The Egyptian name for Cyprus during the New Kingdom is still debated, but it was most likely ʿirʒs, probably to be equated with the name Alashiya in Akkadian, the lingua franca of the Bronze Age. A second term, ʿsy, favored by some scholars as Cyprus, may well have been a reference to Aššuwa, located in northwestern Anatolia. Correspondence from the king of Alashiya written in Akkadian on clay tablets were found among the Amarna Letters of Amenhotpe III and Akhenaten (e.g., EA 33–35, 37–39); analysis of the clay from those tablets indicates that they probably originated in Cyprus.

In one of the Amarna Letters (EA 35), the king of Alashiya apologized to the pharaoh for the small amount of copper he had sent—only 500 talents (alt.: shekels)—and blamed the low output on an incidence of plague (“the hand of Nergal”) in his land. Cyprus seems to have been an especially valuable source of copper during the Bronze Age, and it served as an international clearinghouse for goods from Syria-Palestine, Anatolia, and the Aegean. Commercial exchanges between Egypt and Cyprus seem to have been common throughout at least the latter half of the second millennium BCE, if not earlier as well.

Cypriot pottery, ranging from White Slip milkbowls to Base Ring jugs and juglets, has been found in New Kingdom contexts in Egypt. In turn, Egyptian imports, ranging from pottery and stone objects to silver rings and scarabs, are known from Cypriot trading ports, such as Hala Sultan Tekke and Enkomi. Many of the commercial exchanges between Egypt and Cyprus were no doubt conducted by merchants, but it is not always clear whether such merchants were acting on their own or on behalf of the crown. The Amarna Letters indicate that a fair amount of “gift giving”—the exchange of goods on an elite or royal level—took place during the eighteenth dynasty, and finds on Cyprus of objects with the cartouches of Amenhotpe III, Queen Tiye, Akhenaten, and Horemheb may confirm the existence of trade and contact at the highest levels of society.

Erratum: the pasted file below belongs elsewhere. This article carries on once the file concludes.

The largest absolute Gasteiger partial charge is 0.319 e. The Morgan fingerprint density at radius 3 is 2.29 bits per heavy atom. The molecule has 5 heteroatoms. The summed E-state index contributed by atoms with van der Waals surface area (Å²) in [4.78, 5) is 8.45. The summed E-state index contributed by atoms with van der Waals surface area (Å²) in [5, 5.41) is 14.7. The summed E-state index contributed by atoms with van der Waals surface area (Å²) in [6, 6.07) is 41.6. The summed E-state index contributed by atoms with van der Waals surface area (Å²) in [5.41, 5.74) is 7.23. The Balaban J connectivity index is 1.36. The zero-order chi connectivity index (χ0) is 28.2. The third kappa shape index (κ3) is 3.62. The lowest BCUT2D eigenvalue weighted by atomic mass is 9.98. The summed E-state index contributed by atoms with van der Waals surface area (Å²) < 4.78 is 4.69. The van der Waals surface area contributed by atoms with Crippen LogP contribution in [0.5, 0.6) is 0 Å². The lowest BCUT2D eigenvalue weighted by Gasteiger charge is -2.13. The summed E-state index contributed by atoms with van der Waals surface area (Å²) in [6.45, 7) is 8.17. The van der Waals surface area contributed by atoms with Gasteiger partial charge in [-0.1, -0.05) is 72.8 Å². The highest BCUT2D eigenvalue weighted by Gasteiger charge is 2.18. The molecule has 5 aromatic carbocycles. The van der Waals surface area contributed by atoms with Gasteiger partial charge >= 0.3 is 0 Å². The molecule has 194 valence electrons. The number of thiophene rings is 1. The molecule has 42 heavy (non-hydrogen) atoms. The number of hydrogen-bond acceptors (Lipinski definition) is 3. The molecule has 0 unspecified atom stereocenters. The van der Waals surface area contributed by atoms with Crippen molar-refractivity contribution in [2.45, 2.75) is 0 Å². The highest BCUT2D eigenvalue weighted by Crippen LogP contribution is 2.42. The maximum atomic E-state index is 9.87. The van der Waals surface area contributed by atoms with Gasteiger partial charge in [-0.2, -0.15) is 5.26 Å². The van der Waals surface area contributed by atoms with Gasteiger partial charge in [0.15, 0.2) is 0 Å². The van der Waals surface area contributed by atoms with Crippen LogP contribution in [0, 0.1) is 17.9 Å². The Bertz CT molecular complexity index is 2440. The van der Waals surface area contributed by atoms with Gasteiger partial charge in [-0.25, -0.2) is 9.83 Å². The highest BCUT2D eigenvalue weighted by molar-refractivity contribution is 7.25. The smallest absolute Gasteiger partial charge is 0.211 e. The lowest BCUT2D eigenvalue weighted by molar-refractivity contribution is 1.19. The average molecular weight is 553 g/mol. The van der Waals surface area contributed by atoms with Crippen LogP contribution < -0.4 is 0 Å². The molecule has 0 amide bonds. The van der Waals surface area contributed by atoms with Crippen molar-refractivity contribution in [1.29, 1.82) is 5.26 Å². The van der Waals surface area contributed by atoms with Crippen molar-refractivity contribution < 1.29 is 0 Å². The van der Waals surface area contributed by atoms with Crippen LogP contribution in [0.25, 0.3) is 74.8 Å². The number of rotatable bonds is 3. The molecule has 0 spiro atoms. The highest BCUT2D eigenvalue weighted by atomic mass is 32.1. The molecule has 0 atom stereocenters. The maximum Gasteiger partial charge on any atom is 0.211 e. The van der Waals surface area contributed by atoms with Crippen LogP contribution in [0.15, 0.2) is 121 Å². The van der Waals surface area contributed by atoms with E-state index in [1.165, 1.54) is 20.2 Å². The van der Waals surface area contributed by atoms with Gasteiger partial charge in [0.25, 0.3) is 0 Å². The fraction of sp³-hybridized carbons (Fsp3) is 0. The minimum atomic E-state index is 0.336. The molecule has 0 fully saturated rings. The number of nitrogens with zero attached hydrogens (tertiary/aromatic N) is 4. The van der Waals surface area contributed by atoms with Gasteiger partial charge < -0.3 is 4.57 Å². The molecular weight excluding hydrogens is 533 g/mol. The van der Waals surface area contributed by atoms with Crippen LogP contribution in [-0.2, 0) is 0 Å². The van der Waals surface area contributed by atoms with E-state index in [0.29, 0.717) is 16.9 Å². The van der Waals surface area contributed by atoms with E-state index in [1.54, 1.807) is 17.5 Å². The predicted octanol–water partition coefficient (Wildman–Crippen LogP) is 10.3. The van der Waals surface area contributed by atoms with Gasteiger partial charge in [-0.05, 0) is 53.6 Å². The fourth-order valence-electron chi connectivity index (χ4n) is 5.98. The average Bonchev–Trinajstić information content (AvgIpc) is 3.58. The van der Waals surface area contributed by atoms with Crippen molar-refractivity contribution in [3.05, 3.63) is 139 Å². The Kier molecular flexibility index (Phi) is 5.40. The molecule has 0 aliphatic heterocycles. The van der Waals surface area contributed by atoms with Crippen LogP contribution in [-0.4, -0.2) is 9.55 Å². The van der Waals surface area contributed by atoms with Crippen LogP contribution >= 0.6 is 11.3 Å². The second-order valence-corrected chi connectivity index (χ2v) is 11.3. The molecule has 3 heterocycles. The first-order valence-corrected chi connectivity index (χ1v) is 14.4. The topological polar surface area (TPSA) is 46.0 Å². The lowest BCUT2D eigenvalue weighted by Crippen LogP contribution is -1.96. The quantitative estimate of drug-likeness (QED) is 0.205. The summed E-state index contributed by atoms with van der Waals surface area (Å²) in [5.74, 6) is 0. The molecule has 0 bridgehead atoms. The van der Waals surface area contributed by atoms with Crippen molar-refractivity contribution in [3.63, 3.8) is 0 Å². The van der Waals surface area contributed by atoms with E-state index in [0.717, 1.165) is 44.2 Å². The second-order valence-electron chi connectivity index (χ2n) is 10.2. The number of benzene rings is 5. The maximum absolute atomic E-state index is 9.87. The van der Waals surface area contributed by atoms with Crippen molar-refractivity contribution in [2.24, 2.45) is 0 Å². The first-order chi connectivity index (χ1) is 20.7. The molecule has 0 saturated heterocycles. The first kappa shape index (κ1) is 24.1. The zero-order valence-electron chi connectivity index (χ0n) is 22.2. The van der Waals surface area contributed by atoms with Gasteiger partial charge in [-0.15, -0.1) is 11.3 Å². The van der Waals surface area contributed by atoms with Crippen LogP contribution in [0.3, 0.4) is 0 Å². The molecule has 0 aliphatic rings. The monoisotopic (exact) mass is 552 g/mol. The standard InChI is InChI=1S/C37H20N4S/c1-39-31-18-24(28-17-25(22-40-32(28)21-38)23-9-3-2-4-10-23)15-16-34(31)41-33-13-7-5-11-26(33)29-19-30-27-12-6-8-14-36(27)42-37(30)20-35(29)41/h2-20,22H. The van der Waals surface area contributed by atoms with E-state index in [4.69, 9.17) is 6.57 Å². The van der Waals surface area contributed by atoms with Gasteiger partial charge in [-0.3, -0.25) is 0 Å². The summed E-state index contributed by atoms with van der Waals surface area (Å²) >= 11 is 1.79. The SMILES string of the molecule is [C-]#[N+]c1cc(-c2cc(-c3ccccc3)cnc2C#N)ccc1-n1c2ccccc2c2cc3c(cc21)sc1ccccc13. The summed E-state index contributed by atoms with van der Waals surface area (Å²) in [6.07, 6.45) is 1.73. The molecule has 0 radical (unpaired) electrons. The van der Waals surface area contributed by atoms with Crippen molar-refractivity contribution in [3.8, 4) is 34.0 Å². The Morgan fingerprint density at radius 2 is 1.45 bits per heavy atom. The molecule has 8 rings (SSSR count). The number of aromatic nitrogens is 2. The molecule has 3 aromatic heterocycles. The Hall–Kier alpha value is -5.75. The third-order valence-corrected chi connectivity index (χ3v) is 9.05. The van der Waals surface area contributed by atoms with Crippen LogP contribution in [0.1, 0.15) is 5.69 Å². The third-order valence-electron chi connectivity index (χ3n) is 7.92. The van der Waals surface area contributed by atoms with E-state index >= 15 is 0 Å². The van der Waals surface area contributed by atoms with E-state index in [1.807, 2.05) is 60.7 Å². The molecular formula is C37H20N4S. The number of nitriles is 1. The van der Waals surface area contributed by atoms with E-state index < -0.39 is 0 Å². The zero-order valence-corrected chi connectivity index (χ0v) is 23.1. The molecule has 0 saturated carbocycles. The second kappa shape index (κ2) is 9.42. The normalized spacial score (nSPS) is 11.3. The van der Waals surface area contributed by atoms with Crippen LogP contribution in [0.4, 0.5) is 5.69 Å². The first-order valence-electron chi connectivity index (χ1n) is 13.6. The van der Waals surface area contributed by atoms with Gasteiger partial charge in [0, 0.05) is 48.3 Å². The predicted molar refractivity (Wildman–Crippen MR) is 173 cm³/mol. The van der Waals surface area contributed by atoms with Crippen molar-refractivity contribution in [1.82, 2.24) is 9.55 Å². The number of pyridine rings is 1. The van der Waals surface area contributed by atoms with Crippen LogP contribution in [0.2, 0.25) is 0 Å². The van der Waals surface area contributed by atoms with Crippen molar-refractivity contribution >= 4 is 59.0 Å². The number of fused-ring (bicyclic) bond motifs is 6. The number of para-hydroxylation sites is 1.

The importation of Cypriot pottery came to a sudden halt in Egypt some time before the end of the New Kingdom, at approximately the same time as the cessation of Mycenaean pottery into Egypt. Such a drastic interruption of international trade might be connected to the appearance of the Sea Peoples (c.1200 BCE); however, the Hittites were known to have fought several naval battles with Alashiya at the end of the thirteenth century BCE, and perhaps those military actions were enough to disrupt the economy of Cyprus and its international trade links. Although contacts between Egypt and Cyprus did resume during the first millennium BCE, the days of high commerce and international royal transactions had essentially come to an end with the fall of the New Kingdom in Egypt and the end of the Late Bronze Age across the Mediterranean.



  • Cline, Eric H. Sailing the Wine-Dark Sea: International Trade and the Late Bronze Age Aegean. Oxford, 1994. An overview of the international trade in the Mediterranean during the second millennium BCE; chapters on Egypt, Cyprus, and trade goods are particularly relevant.
  • Jacobsson, Inga. Aegyptiaca from Late Bronze Age Cyprus. Jonsered, 1994. A catalog and discussion of all Egyptian objects found on Cyprus from second millennium BCE contexts.
  • Knapp, A. Bernard. Near Eastern and Aegean Texts from the Third to the First Millennia BC: Sources for the History of Cyprus, vol. 2. Altamont, N. Y., 1996. Compilation, with translations, of all mentions Cyprus in texts dating from the Bronze Age; particularly relevant is the section on Egyptian mentions of Cyprus.
  • Moran, William L. The Amarna Letters. Baltimore, 1992. Recent translation into English of the Amarna Letters of Amenhotpe III and Akhenaten, including letters to and from Alashiya (Cyprus).

Eric H. Cline